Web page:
5-string violins

Un Neolin 5V2 cedar belly, sunburst varnish, from 2023

The five-string violin, or quinton, is gaining popularity. It offers violinists seeking lower tones, or violists seeking higher ones, the opportunity to combine the range (and to a lesser extent the tessiture) of two instruments into one.

The quinton has been around since the late 18th century, where it experienced a brief period of glory, particularly in France and Germany, much like its counterpart, the violoncello piccolo.

If the violin family has returned to a reduced number of strings compared to the viola da gamba family, it’s because fewer strings, more tightly strung, produce a richer sound in harmonics, and above all, more powerful. Thus, the fifth string on an acoustic violin tuned to C, G, D, A, E, tends to “consume” some of the sound – which probably explains the relatively rapid abandonment of the historical quinton by classical violinists. It should also be noted that apart from original compositions, there was not much interest in having it, as the sound spectrum down to the low strings was already well covered by the four representatives of the violin family – double bass, cello, viola, and violin.

big François Breton 1850 violin, transformed to 5-string by me

This changed in the twentieth century with the adoption of the violin and the introduction of the electric violin in musical styles such as jazz, rock, then metal, electro, etc., where there is rarely the opportunity to integrate the entire range into a group, but where one still does not want to deprive oneself of the violin’s particular sound color in lower registers.

Familiar with the five-string violin for about twenty years, I believe it’s a bad idea to just add a fifth C violon string to a violin (which will have a flat and raspy sound), or a fifth E string to a viola (which will be too tight and strident). The modern quinton should be treated as a separate instrument. Therefore, a bit of extra body volume should be given while keeping a standard length string vibration for more playing comfort and to avoid losing reference points. This can easily be achieved by increasing the height of the ribs, and especially by designing an asymmetrical shape, enlarged on the side of the lower strings, which also greatly contributes to a rich tone and sound balance. Indeed, the violin is asymmetric by default, with its soundpost on one side and the bass bar on the other. This is not visible from the outside because in the baroque period from which the violin originates, asymmetry was heresy – today, we have the right to it!

small 36 Kaiming viola set up as 5 string violin, Urushi lacquer, revised thicknesses, electroacoustic

Similarly, a bit more leverage should be given to the bass bar by placing it further towards the outside, which is achieved by enlarging the “chest”, that is raising the f-hole distance, which also allows for a slightly wider bridge, which in turn makes it possible to maintain a fairly standard string spacing between C, G, D, A, E strings. Tailpieces with five integrated fine tuners or high quality geared pegs make tuning less of a hassle.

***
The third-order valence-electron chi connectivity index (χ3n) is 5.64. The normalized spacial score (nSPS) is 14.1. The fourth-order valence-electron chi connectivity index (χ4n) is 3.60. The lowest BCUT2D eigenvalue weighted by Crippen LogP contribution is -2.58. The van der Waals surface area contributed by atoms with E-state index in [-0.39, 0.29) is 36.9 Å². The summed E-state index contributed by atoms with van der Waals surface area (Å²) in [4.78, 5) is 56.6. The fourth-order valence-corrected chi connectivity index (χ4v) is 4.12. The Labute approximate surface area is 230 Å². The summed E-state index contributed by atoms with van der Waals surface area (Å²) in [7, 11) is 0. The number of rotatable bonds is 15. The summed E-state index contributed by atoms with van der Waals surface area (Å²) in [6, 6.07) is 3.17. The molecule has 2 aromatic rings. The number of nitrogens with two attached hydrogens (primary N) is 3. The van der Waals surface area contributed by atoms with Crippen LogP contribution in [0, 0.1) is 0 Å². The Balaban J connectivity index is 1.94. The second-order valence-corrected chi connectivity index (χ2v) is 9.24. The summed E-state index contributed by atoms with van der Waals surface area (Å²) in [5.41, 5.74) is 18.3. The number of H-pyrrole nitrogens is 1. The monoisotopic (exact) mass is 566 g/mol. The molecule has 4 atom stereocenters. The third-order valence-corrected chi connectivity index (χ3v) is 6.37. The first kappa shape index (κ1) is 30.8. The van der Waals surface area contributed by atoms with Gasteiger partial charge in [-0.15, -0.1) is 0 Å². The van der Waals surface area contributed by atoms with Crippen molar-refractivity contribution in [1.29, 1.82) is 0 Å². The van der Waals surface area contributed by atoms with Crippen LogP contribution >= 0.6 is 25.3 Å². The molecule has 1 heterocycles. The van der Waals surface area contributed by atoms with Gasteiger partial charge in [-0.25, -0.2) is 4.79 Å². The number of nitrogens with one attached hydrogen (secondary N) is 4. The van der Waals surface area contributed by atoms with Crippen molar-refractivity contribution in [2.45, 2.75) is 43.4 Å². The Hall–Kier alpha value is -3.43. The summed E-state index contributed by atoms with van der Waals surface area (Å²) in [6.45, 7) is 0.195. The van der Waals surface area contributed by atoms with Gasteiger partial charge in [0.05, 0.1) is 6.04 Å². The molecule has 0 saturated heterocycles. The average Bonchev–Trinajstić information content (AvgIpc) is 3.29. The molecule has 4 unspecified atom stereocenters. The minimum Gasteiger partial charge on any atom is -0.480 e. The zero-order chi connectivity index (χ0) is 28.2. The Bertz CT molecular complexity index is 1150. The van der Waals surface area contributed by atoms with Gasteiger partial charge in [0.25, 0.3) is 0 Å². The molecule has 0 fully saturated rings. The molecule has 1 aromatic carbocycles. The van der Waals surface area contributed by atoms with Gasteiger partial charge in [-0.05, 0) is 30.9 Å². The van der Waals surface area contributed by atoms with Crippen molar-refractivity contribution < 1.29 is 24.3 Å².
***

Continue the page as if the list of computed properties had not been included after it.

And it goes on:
Finally, arching that provide more bass can be favored – a rather flat and taut arching for a direct “viola” sound, or, my preference, a “tunnel” type arching with a rounded crest, which also provides more complex harmonics. At the other end of the violin, more modifications are necessary – the fingerboard should be slightly wider at the top nut to allow for a sufficiently large string spacing while avoiding getting too close to the edges of the fingerboard with the outer strings.

Thus, I have created quintons based on large old violins (with a length of 36 cm and above, high ribs, wide f-hole spacing) that work really well. For quintons based on the Neolin electro-acoustic violin, I resort to an additional trick: Inspired by guitar construction, its top is thinner outside the central stress zone, reinforced by small diagonal bars. This “pulls” the sound more towards the lower sounds, or rather the fundamentals, with very equal harmonics that come out well when amplified.

Which brings us to the last point, amplification: Very complex and high harmonics are not the strength of pickups, especially piezo cystals, or amps. This is just fine for us – the relatively low frequency of the C-string is perfectly suited to the large bass membrane of most amps. Thus, even a shorter and less tense C string than on a viola develops a nice, round, and fat sound when coming out of the amp. Lucky coincidence : many modern quintons are meant to be played in an amplified environment, rather than traditional acoustic instrument.

As a result, the Electrolin electric violin in a five-string version immediately emerged as an obvious addition to the Elctrolin range !

I offer 5 string violins starting from 1260 Euros based on a small 36 cm Chinese-made viola. Expect to pay between 2500 and 6000 for a converted antique (depending on its “pedigree” and the condition of the original violin), and starting from 3126 Euros for a Quinton made by me based on the Neolin model. As for the Electrolin in its 5-string version, you can become the proud owner starting from 2500 Euros.